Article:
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Free Study Guide-A Tale of Two Cities by Charles Dickens-Free BookNotes
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Chapter Four: Congratulatory


After the trial, Dr. Manette, Lucie Manette, Mr. Lorry, and Mr. Stryver stand around Charles Darnay congratulating him on his acquittal. Dr. Manette, with his intellectual face and upright figure, no longer looks like the shoemaker of the garret in Paris. However, if that past time is ever mentioned, his spirit becomes clouded with a gloomy fit of abstraction. Only his daughter has the power to charm away the dark brooding from his mind.

Darnay kisses Lucie's hand warmly and gratefully and turns to thank Mr. Stryver. Dr. Manette suddenly looks at Darnay with dislike and distrust. Since the Doctor is tired, Lucie takes him home. Mr. Lorry also departs. Sydney Carton approaches Darnay and asks him how it feels to be looking at his double, referring to himself. Darnay responds that he only feels faint from the trial. Mr. Carton suggests that he should get something to eat and escorts him to a tavern.

Darnay thanks Mr. Carton for his timely aid even though he is starting to dislike this coarse double of himself. Mr. Carton also dislikes Darnay's attention to Lucie since he too is attracted to her. At the tavern, Mr. Carton drinks too much, making Darnay uncomfortable. He pays the bill and prepares to leave. Before he departs, Mr. Carton tells Darnay that he is alone in the world; he cares for no one, and no one cares for him. When he is by himself in the tavern, Carton drinks some more wine and falls asleep on his arms.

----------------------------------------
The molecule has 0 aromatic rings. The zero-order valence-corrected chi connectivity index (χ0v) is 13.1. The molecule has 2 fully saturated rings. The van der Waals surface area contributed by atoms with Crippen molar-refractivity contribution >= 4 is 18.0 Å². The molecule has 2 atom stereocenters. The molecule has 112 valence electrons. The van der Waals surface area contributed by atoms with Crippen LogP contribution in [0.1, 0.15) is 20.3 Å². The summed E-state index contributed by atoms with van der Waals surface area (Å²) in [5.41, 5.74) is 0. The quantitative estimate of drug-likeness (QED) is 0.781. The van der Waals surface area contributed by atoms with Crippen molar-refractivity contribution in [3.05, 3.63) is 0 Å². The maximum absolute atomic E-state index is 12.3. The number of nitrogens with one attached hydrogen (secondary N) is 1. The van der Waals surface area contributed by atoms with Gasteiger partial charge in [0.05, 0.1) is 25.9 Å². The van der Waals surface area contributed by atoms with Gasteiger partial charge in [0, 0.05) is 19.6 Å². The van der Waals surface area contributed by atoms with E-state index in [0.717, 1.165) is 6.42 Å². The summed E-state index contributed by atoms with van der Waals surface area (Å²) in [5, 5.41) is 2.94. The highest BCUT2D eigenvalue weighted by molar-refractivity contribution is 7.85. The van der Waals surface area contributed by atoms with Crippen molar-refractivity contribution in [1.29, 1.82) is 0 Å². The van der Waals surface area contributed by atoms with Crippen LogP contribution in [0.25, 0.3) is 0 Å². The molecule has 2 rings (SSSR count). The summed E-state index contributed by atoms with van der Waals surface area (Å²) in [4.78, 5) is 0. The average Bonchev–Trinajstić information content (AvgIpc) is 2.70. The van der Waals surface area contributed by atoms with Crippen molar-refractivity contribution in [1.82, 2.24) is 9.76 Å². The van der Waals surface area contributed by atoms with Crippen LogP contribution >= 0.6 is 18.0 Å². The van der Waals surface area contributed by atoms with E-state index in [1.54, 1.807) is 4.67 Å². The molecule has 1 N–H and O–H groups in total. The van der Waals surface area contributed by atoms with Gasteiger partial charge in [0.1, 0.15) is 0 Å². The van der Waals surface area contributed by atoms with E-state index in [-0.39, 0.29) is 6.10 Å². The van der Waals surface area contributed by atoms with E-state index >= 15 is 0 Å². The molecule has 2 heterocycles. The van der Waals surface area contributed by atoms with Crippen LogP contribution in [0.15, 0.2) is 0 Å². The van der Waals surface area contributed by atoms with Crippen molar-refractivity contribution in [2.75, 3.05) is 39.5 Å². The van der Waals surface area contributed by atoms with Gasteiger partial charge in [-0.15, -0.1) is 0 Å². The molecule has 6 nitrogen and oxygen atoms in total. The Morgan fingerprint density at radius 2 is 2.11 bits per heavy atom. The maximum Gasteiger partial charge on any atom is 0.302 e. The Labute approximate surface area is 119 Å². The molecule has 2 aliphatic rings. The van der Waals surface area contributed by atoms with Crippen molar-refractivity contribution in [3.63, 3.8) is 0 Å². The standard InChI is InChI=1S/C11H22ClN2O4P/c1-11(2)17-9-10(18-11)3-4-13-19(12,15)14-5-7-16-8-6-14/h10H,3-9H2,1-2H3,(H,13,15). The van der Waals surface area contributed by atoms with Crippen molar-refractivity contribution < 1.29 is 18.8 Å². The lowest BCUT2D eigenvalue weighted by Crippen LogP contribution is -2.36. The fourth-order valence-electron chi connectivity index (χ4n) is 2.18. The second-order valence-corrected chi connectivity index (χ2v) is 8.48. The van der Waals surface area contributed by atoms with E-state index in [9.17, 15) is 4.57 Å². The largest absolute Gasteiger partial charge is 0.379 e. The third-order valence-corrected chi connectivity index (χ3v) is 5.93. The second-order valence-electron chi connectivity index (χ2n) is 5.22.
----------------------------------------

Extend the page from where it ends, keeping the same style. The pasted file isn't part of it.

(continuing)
Dr. Manette is no longer pale and stooped, and his face reveals his intelligence. He has significantly improved under his tender daughter's care. Lucie is the "Golden Thread" that unites him to a past before his misery and to a present beyond his misery. The sound of her compassionate voice and the light on her face helps him to forget the intervening period. Dr. Manette still has some unpleasant memories, which surface from time to time. When he looks at Darnay, Manette seems to remember something about him that he does not like. This fact is crucial to the plot later in the story. Dickens for now, however, keeps up the suspense as to what the connection is.

Darnay is attracted to Lucie, as evidenced by his gracious kissing of her hand and kind thanks to her for vouchsafing his character. Carton is also attracted to Lucie. They are not, however, attracted to one another. Darnay dislikes Carton's coarseness, cynicism, and drinking, and Carton dislike Darnay's smoothness, especially in his approach to Lucie. Their mutual dislike for each other is ironic, for in the end it is Carton who saves the life of Darnay. This man who "cares about no one" makes the ultimate sacrifice in order to insure Lucie's happiness.

Mr. Stryver is also described in the chapter. He is a stout, young man of thirty who looks old for his age. He is free from any delicacy, and shoulders his way morally and physically through life.

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